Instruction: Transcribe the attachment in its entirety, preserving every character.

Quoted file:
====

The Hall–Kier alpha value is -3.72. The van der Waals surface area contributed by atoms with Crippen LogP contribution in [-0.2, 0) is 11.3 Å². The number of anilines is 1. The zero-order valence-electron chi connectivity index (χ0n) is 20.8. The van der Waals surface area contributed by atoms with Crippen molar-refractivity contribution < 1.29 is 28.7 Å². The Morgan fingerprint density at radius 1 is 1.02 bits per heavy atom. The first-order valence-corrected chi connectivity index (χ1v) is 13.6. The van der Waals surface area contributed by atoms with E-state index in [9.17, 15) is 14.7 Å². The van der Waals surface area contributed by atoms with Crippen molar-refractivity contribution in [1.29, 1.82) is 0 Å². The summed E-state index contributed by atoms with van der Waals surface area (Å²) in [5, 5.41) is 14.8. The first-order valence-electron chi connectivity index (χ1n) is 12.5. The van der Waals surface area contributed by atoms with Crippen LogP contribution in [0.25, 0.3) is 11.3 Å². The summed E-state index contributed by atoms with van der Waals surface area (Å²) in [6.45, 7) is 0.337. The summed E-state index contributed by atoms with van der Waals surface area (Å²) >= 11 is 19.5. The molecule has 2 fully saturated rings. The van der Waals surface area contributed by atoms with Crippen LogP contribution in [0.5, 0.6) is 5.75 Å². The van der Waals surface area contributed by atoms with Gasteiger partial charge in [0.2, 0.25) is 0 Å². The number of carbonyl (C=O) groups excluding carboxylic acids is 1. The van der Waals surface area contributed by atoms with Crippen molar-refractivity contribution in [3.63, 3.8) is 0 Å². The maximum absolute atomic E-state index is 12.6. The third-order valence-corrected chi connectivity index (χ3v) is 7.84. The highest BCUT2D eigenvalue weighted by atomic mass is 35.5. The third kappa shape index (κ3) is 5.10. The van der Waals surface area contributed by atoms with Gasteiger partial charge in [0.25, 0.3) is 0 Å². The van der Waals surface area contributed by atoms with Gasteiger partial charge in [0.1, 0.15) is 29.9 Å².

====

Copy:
The Hall–Kier alpha value is -3.72. The van der Waals surface area contributed by atoms with Crippen LogP contribution in [-0.2, 0) is 11.3 Å². The number of anilines is 1. The zero-order valence-electron chi connectivity index (χ0n) is 20.8. The van der Waals surface area contributed by atoms with Crippen molar-refractivity contribution < 1.29 is 28.7 Å². The Morgan fingerprint density at radius 1 is 1.02 bits per heavy atom. The first-order valence-corrected chi connectivity index (χ1v) is 13.6. The van der Waals surface area contributed by atoms with E-state index in [9.17, 15) is 14.7 Å². The van der Waals surface area contributed by atoms with Crippen molar-refractivity contribution in [1.29, 1.82) is 0 Å². The summed E-state index contributed by atoms with van der Waals surface area (Å²) in [5, 5.41) is 14.8. The first-order valence-electron chi connectivity index (χ1n) is 12.5. The van der Waals surface area contributed by atoms with Crippen LogP contribution in [0.25, 0.3) is 11.3 Å². The summed E-state index contributed by atoms with van der Waals surface area (Å²) in [6.45, 7) is 0.337. The summed E-state index contributed by atoms with van der Waals surface area (Å²) >= 11 is 19.5. The molecule has 2 fully saturated rings. The van der Waals surface area contributed by atoms with Crippen LogP contribution in [0.5, 0.6) is 5.75 Å². The van der Waals surface area contributed by atoms with Gasteiger partial charge in [0.2, 0.25) is 0 Å². The number of carbonyl (C=O) groups excluding carboxylic acids is 1. The van der Waals surface area contributed by atoms with Crippen molar-refractivity contribution in [3.63, 3.8) is 0 Å². The maximum absolute atomic E-state index is 12.6. The third-order valence-corrected chi connectivity index (χ3v) is 7.84. The highest BCUT2D eigenvalue weighted by atomic mass is 35.5. The third kappa shape index (κ3) is 5.10. The van der Waals surface area contributed by atoms with Gasteiger partial charge in [0.25, 0.3) is 0 Å². The van der Waals surface area contributed by atoms with Gasteiger partial charge in [0.1, 0.15) is 29.9 Å².